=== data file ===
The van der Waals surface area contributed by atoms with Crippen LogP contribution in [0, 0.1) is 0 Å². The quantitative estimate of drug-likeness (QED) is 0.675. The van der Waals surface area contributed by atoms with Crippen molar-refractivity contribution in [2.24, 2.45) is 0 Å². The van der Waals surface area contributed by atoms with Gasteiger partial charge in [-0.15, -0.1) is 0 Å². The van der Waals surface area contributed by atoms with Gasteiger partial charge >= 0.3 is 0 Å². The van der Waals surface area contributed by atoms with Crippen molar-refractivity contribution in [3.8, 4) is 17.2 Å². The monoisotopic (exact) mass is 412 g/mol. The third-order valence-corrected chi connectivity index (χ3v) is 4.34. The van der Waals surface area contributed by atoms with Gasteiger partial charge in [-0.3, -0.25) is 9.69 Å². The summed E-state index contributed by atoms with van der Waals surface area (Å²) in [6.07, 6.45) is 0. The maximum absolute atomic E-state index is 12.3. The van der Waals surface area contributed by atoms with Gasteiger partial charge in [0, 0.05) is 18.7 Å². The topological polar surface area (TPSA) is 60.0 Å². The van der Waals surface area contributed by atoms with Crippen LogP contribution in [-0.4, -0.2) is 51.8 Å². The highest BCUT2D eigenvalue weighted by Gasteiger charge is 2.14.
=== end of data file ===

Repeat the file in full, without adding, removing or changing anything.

The van der Waals surface area contributed by atoms with Crippen LogP contribution in [0, 0.1) is 0 Å². The quantitative estimate of drug-likeness (QED) is 0.675. The van der Waals surface area contributed by atoms with Crippen molar-refractivity contribution in [2.24, 2.45) is 0 Å². The van der Waals surface area contributed by atoms with Gasteiger partial charge in [-0.15, -0.1) is 0 Å². The van der Waals surface area contributed by atoms with Gasteiger partial charge >= 0.3 is 0 Å². The van der Waals surface area contributed by atoms with Crippen molar-refractivity contribution in [3.8, 4) is 17.2 Å². The monoisotopic (exact) mass is 412 g/mol. The third-order valence-corrected chi connectivity index (χ3v) is 4.34. The van der Waals surface area contributed by atoms with Gasteiger partial charge in [-0.3, -0.25) is 9.69 Å². The summed E-state index contributed by atoms with van der Waals surface area (Å²) in [6.07, 6.45) is 0. The maximum absolute atomic E-state index is 12.3. The van der Waals surface area contributed by atoms with Gasteiger partial charge in [0, 0.05) is 18.7 Å². The topological polar surface area (TPSA) is 60.0 Å². The van der Waals surface area contributed by atoms with Crippen LogP contribution in [-0.4, -0.2) is 51.8 Å². The highest BCUT2D eigenvalue weighted by Gasteiger charge is 2.14.